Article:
The enemies of the Congo, ignoring the opinions of some 400 missionaries who approve the Government, brazenly attempt to pass off the views of 52 as the unanimous missionary sentiment in the Congo. In the same way they try to palm off the opinions of a few socialists and malcontents as the sentiment of the Belgian Parliament and of the Belgian people. The bluff may go with some people (particularly when they label a "Christian-Democrat" as "Catholic and Conservative" or disguise a socialist as a "Liberal"), but anyone who is at all familiar with Belgium is aware that Belgian public opinion upholds and approves King Leopold's administration of the Congo. Go where you will in Belgium and you will find that the great majority of the Belgian people, from the most distinguished statesmen down to the small shop-keeper stand solidly by the King in his colonial enterprise and speak with both admiration and gratitude of the great work he has accomplished for Belgium and for civilization in the Congo.

In the succeeding pages will be found extracts giving the sentiments of such distinguished members of the Belgian Parliament as Count de Smet de Naeyer, Monsieur Woeste, Senator Wiener, and Monsieur Henry Carton de Wiart.

Profits Do Not Go Into King's Pockets.

Some of the "proofs" against the Congo are so ridiculous that they can hardly be considered seriously. For example the Secretary of the Boston Congo Reform Association in a recent publication seriously asserts that as the exports from the Congo exceed the imports by some $6,000,000 a year, it follows that King Leopold, "according to his own figures is looting the country to the extent of about six million dollars a year." It sounds rather like an argument from "Alice in Wonderland." One could as well say that because the exports of India exceed the imports by $100,000,000 a year, England is looting India to the extent of $1OO,OOO,000, or that she is robbing the Transvaal of fifteen million dollars annually and the Malay States of a like amount. The professional reformers of the Congo fear that somebody is making money out of Central Africa besides themselves -- hence they call it "loot" and say it goes into the King's pocket. As usual, they are wrong on both points. There is no "loot" in the matter and the revenues from the State do not go into the King's pocket. There is no mystery about the Congo finances. The revenue from concessions goes to the stockholders of the companies. The State receives in proportion to the number of shares it holds. This money figures in the public budget and is used for the expenses of the Government. Profits from lands managed by the State are also put into the public budget of the State and likewise go into the treasury of the State. No public account is made of the revenue from the Crown Lands, but the money does not go into the King's pockets. It might reasonably be expected that the revenue from the Crown Lands should go to the Crown, but the King has voluntarily renounced personal participation in this revenue and has with great generosity turned the whole amount of income from the Crown Lands into a fund for public improvements in the Congo and in Belgium.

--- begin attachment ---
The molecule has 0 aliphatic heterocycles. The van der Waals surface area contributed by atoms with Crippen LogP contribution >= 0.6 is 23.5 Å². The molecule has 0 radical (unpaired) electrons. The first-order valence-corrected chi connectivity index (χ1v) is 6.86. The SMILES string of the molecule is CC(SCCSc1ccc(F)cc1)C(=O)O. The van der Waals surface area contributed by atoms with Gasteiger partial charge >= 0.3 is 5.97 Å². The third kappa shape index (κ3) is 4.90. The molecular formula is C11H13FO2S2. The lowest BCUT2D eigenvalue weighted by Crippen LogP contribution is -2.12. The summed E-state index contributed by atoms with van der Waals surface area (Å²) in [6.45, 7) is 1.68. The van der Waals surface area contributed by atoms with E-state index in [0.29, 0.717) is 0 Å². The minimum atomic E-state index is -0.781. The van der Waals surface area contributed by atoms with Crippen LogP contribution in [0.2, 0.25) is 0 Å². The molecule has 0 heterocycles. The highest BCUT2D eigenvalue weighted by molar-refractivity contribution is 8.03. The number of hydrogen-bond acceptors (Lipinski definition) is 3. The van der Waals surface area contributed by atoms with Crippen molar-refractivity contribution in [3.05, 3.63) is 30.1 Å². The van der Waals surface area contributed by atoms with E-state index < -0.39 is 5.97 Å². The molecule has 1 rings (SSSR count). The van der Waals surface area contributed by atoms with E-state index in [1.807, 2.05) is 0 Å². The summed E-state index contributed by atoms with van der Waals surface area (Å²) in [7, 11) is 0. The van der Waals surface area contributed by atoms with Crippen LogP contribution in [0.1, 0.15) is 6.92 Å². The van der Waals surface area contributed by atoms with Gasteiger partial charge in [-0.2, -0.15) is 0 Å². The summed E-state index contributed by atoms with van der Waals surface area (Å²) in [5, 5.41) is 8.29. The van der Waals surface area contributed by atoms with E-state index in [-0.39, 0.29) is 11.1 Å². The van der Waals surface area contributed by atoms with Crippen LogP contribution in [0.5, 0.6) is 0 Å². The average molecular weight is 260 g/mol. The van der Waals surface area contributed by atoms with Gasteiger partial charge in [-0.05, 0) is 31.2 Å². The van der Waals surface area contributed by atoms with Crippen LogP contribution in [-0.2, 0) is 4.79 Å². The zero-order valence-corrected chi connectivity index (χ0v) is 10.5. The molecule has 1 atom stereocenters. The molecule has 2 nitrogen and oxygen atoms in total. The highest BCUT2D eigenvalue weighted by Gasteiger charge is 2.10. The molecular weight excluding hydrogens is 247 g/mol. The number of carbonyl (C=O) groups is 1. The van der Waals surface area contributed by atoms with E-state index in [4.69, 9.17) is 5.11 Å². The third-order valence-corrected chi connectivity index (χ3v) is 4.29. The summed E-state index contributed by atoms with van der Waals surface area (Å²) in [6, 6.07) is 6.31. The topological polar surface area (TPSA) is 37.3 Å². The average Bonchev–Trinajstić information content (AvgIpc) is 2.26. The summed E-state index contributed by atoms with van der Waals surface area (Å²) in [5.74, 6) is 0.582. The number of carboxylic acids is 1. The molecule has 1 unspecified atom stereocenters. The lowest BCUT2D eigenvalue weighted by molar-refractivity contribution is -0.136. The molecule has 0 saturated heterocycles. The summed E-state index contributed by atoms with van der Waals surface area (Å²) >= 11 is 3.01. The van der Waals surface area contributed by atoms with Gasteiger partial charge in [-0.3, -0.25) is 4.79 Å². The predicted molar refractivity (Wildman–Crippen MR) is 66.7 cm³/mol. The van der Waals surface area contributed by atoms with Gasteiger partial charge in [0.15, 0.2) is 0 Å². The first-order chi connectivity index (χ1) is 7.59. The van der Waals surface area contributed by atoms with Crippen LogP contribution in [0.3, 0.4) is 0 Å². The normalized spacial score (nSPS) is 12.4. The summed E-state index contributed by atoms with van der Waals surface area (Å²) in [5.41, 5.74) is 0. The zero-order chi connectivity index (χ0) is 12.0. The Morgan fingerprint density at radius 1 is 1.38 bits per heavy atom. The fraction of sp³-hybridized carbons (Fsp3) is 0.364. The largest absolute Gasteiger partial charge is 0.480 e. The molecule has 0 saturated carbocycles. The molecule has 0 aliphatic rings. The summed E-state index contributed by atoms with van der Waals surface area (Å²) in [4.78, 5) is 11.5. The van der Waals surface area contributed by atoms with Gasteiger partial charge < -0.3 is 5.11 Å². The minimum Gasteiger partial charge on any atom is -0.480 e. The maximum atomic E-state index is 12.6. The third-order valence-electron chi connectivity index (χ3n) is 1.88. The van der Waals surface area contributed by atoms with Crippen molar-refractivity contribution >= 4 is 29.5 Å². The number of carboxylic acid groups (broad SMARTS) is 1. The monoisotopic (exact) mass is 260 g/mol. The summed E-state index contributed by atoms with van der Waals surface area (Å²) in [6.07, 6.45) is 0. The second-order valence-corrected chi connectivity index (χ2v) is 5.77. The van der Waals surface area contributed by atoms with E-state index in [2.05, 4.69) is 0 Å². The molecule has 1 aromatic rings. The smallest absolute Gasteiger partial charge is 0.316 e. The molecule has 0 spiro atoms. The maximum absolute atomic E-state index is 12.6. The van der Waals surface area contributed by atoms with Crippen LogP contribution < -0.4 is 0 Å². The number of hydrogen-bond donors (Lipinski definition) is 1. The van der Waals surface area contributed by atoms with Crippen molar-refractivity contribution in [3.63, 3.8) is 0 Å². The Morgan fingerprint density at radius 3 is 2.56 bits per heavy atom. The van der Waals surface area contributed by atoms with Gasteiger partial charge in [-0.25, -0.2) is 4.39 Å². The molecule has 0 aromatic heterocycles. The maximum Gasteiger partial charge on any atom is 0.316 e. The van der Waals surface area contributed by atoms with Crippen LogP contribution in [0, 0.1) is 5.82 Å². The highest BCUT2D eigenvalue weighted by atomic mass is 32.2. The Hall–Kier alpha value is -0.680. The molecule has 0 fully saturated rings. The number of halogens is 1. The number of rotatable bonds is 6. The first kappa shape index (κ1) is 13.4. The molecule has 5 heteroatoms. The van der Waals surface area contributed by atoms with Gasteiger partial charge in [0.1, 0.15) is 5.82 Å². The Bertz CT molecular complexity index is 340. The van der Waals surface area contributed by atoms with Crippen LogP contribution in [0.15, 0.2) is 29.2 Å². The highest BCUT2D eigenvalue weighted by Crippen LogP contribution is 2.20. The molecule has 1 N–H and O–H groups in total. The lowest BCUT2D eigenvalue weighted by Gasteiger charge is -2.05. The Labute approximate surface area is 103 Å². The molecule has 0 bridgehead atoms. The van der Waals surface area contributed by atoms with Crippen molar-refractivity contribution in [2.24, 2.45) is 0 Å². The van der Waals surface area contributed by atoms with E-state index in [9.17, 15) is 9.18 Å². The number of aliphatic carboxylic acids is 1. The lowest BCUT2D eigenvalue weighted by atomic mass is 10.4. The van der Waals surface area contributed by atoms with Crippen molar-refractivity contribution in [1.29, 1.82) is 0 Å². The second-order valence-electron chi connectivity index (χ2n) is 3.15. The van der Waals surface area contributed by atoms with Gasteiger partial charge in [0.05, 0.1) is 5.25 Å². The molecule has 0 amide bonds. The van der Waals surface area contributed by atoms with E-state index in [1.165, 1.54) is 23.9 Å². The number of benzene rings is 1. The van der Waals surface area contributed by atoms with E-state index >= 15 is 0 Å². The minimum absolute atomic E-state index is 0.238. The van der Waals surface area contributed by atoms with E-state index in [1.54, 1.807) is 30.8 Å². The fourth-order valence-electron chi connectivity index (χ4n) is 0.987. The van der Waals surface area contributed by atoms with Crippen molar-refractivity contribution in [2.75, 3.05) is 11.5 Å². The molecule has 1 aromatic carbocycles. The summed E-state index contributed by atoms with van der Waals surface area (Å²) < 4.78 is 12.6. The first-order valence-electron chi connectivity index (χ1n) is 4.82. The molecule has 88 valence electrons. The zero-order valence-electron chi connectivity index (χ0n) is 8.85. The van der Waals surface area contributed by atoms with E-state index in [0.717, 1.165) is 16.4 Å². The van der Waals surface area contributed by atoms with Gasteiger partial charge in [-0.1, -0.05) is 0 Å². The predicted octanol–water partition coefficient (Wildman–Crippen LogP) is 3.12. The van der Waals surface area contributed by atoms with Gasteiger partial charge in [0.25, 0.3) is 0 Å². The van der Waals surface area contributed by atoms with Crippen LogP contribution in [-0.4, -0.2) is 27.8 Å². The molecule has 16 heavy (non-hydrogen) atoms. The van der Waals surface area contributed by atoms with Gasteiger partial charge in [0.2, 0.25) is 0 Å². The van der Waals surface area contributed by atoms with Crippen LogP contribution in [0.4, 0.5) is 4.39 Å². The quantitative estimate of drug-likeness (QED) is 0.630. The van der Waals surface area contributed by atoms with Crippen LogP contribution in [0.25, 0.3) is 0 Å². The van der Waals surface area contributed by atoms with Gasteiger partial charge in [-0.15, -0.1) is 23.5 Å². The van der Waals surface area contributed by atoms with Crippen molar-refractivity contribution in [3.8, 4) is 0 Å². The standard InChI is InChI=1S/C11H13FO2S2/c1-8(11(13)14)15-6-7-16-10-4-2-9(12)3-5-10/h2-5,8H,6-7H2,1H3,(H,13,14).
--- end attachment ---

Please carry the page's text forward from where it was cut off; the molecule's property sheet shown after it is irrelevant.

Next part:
This self-denial on the part of the King does not prevent, his enemies from making out fanciful balance-sheets for him and crediting his imaginary account with fabulous amounts. A recent anti-Congo writer goes so far as to say that the King makes fourteen million dollars a year out of the Congo which looks like the statement of a frenzied financier as the whole annual output from the Congo is only about $10,000,000.

King Leopold gave millions of francs out of his own pocket to support the Congo in its early days. It was his munificence that made the existence of the State possible. It was his initiative and generosity that opened up the country and enabled the missionaries to carry the Cross to the heart of Africa. He has watched over the Congo and guarded it and has prepared it as a rich legacy for Belgium. The Congo is the work of King Leopold's hands and, as His Majesty recently said, "There can be no more legitimate and respectable right than the right of the author to his own work,-the fruit of his labor.

"The Powers assisted at the birth of the new State with benevolence, but not a single one of them was asked to participate in my efforts; not one of them therefore possesses a right of intervention in the Congo, which nothing could justify My rights in the Congo are absolute; they are the results of my labor and expense."

With this clear announcement of the international rights of the Congo Free State should be compared the opinion of the Belgian Minister for Foreign Affairs, Baron de Favereau:

"It would be contrary to all principles of international law that a Government should interfere in the internal administration of a sovereign State."

Also with Mr. Root's equally explicit opinion:

"The Congo State absolutely denies any right on their (i. e., the Powers) part to intervene in its affairs, and none of the other signatory Powers appear to controvert that denial. However this may be, it is certain that the United States has no treaty right of intervention. We could not rightfully summon or participate in any international conference looking to intervention, adjudication or enforcement of a general accord by other African Powers against the Congo State."